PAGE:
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What to Expect at the Leake Street Arches

When you visit the Leake Street Arches, you can expect to see an interesting array of street art. The murals are bold and colourful. Because anyone can graffiti in the tunnel, some pieces aren’t particularly remarkable, but some are outstanding. But don’t forget your camera – the art is worth a snap or two and might even make your next Insta-worthy post!

Aside from the art, there are other things to see and do at the Leake Street Arches. You can watch artists at work, grab some food, play some games or soak up the vibrant atmosphere.

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For food, drink and entertainment in Banksy Tunnel, you can head to Draughts London, a bar and kitchen with over 1,000 board games for you to play. Or you could head to The Vaults for immersive theatre and alternative arts and the odd bit of jazz. Or, you could head to Passyunk Avenue, an American dive bar.

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What’s odd about the arches is that they’re vibrant and dark simultaneously. The vibrant paintwork is eye-catching, but the tunnel, as a whole, is pretty dark. Then there’s the smell of spray paint when the artists are at it. Does anyone else like that smell?

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How to Get to Leake Street Arches

The easiest way to get to the graffiti tunnel is by train or tube into Waterloo Station; just a few minutes walk away. If you leave Waterloo Station by exit 1, turn right and follow the path. You will be taken straight to the steps leading down to the end of the arches at the Station Approach Road end of the tunnel. If you’re on York Road (the main road on the river side of the station), head southwest until you hit Leake Street. The graffiti tunnel is just a few metres from the main road. The map and Google Maps link are below to help you navigate.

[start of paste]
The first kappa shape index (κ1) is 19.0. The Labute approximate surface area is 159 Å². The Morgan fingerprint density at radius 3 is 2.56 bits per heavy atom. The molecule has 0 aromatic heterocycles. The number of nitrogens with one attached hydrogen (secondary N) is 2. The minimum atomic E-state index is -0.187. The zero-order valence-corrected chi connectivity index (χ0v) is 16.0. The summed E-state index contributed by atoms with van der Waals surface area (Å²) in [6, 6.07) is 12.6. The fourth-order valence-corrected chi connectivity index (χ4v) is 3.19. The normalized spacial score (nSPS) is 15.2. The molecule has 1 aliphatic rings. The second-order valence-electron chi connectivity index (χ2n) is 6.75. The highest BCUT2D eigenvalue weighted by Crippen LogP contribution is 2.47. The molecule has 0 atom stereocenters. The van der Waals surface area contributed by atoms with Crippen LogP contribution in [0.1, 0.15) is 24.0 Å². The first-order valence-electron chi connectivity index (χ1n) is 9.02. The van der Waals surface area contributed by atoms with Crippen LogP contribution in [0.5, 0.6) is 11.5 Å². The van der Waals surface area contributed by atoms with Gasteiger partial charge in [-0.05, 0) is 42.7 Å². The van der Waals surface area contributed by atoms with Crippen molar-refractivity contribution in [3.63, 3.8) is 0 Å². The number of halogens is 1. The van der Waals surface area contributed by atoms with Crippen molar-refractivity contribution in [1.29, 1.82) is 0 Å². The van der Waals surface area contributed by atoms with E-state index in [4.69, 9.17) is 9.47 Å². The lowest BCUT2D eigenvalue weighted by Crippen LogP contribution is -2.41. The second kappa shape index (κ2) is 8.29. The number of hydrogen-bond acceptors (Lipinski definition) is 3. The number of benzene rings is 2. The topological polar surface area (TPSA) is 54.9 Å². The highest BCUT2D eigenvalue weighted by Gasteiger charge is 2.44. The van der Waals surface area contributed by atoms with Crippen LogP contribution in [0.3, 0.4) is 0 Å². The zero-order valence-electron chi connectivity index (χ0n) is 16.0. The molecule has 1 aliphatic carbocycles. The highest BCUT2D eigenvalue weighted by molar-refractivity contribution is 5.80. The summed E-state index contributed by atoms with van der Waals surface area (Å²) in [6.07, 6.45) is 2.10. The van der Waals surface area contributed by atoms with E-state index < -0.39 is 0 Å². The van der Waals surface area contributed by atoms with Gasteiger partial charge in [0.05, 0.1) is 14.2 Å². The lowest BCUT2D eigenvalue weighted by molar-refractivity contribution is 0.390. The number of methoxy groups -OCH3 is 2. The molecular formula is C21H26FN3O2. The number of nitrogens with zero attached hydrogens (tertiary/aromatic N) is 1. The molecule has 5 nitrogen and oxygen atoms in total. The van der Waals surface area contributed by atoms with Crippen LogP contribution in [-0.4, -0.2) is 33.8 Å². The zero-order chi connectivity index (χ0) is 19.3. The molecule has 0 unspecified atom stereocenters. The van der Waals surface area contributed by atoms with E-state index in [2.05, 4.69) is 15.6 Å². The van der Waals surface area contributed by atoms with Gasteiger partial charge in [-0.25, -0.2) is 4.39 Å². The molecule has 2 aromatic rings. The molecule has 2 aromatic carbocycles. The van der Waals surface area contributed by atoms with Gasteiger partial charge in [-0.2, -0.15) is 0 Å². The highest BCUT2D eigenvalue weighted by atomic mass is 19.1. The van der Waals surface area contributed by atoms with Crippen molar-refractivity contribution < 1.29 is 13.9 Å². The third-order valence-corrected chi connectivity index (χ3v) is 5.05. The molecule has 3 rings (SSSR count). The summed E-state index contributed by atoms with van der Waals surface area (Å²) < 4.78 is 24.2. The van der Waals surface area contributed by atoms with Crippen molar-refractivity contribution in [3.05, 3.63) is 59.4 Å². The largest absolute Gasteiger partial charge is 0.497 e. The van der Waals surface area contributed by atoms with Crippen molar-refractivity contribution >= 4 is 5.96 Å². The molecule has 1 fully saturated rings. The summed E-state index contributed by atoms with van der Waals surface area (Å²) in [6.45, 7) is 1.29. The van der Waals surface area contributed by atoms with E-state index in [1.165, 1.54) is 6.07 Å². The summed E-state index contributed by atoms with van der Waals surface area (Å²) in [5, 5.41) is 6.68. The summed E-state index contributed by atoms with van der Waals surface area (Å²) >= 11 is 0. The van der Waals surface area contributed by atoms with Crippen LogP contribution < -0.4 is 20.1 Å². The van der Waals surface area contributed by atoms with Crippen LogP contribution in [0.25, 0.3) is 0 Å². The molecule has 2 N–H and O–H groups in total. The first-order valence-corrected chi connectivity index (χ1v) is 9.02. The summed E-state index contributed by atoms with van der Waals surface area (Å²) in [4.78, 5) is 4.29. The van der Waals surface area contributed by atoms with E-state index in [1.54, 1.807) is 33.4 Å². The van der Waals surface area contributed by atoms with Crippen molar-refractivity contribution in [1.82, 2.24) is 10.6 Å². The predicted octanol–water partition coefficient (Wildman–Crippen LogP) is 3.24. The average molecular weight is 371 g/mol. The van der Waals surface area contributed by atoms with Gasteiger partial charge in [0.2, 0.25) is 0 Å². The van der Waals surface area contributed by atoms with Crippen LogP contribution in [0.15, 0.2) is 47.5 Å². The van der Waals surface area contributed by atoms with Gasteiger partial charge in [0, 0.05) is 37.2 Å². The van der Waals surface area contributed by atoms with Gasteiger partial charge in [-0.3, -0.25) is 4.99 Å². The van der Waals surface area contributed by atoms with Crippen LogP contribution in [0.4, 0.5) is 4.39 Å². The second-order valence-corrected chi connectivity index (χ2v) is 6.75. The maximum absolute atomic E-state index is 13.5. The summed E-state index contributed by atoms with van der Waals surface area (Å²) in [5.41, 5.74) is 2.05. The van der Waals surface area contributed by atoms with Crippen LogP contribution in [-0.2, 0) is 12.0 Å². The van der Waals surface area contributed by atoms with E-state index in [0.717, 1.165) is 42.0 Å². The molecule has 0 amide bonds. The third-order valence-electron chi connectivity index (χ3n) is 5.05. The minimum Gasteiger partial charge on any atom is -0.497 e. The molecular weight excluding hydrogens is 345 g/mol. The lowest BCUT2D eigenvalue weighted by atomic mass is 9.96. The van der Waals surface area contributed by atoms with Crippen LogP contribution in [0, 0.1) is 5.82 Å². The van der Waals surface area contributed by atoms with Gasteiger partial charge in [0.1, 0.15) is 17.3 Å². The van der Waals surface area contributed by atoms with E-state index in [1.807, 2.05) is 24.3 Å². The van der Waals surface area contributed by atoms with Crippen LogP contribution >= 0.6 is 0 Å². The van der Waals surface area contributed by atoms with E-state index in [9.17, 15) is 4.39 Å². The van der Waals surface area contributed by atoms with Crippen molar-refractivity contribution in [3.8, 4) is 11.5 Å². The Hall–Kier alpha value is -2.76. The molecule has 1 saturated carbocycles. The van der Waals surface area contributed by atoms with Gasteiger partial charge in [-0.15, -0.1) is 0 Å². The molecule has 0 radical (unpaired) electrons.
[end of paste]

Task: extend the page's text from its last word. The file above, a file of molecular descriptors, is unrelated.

Leake Street Arches Location & Info

📍 Leake St, London, SE1 8SW

💷 Free

🌍 leakestreetarches.london

🕙 Always open

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How long is the graffiti tunnel in London?

The tunnel itself is around 180 metres long. Leake Street as a whole is about 300 metres.

Is Banksy tunnel worth visiting?

Yes, they are. The Banksy Tunnel is a pretty interesting setting, even by London standards. You can admire the graffiti, get some food or play some games while you’re in the old railway arches. The tunnel isn’t that big and won’t take you that long to explore, but there are plenty of other things to do in the Waterloo area to tie in with your visit to the arches.

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Leake Street Arches and Banksy Tunnel

Waterloo Graffiti Tunnel